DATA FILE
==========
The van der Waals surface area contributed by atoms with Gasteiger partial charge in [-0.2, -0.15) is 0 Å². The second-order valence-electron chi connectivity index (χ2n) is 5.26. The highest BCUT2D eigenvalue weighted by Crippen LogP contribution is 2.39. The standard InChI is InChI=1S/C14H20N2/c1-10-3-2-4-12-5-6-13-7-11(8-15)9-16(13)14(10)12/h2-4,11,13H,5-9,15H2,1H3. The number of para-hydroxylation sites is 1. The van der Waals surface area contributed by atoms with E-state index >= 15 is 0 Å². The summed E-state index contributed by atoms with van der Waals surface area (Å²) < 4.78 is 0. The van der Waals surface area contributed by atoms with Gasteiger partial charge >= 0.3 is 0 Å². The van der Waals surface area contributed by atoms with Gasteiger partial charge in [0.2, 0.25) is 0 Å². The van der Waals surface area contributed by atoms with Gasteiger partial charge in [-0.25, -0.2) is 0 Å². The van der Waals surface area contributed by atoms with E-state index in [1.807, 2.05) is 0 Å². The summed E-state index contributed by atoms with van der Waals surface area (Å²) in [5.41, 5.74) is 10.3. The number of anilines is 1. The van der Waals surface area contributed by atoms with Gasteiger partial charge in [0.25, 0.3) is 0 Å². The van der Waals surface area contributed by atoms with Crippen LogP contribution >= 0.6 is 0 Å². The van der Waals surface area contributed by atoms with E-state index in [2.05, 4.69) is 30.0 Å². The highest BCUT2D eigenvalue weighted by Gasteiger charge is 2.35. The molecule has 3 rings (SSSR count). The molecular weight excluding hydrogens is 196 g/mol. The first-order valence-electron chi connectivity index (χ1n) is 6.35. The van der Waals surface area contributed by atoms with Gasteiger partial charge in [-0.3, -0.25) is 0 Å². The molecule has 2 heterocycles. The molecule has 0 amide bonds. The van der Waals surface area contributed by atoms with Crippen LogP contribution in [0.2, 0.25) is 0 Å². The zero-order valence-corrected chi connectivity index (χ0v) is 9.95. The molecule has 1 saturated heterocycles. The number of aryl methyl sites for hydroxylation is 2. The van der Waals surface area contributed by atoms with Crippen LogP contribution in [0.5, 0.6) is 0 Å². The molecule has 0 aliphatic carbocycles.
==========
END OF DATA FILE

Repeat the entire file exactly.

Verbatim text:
The van der Waals surface area contributed by atoms with Gasteiger partial charge in [-0.2, -0.15) is 0 Å². The second-order valence-electron chi connectivity index (χ2n) is 5.26. The highest BCUT2D eigenvalue weighted by Crippen LogP contribution is 2.39. The standard InChI is InChI=1S/C14H20N2/c1-10-3-2-4-12-5-6-13-7-11(8-15)9-16(13)14(10)12/h2-4,11,13H,5-9,15H2,1H3. The number of para-hydroxylation sites is 1. The van der Waals surface area contributed by atoms with E-state index >= 15 is 0 Å². The summed E-state index contributed by atoms with van der Waals surface area (Å²) < 4.78 is 0. The van der Waals surface area contributed by atoms with Gasteiger partial charge >= 0.3 is 0 Å². The van der Waals surface area contributed by atoms with Gasteiger partial charge in [0.2, 0.25) is 0 Å². The van der Waals surface area contributed by atoms with Gasteiger partial charge in [-0.25, -0.2) is 0 Å². The van der Waals surface area contributed by atoms with E-state index in [1.807, 2.05) is 0 Å². The summed E-state index contributed by atoms with van der Waals surface area (Å²) in [5.41, 5.74) is 10.3. The number of anilines is 1. The van der Waals surface area contributed by atoms with Gasteiger partial charge in [0.25, 0.3) is 0 Å². The van der Waals surface area contributed by atoms with Crippen LogP contribution >= 0.6 is 0 Å². The van der Waals surface area contributed by atoms with E-state index in [2.05, 4.69) is 30.0 Å². The highest BCUT2D eigenvalue weighted by Gasteiger charge is 2.35. The molecule has 3 rings (SSSR count). The molecular weight excluding hydrogens is 196 g/mol. The first-order valence-electron chi connectivity index (χ1n) is 6.35. The van der Waals surface area contributed by atoms with Gasteiger partial charge in [-0.3, -0.25) is 0 Å². The molecule has 2 heterocycles. The molecule has 0 amide bonds. The van der Waals surface area contributed by atoms with Crippen LogP contribution in [0.2, 0.25) is 0 Å². The zero-order valence-corrected chi connectivity index (χ0v) is 9.95. The molecule has 1 saturated heterocycles. The number of aryl methyl sites for hydroxylation is 2. The van der Waals surface area contributed by atoms with Crippen LogP contribution in [0.5, 0.6) is 0 Å². The molecule has 0 aliphatic carbocycles.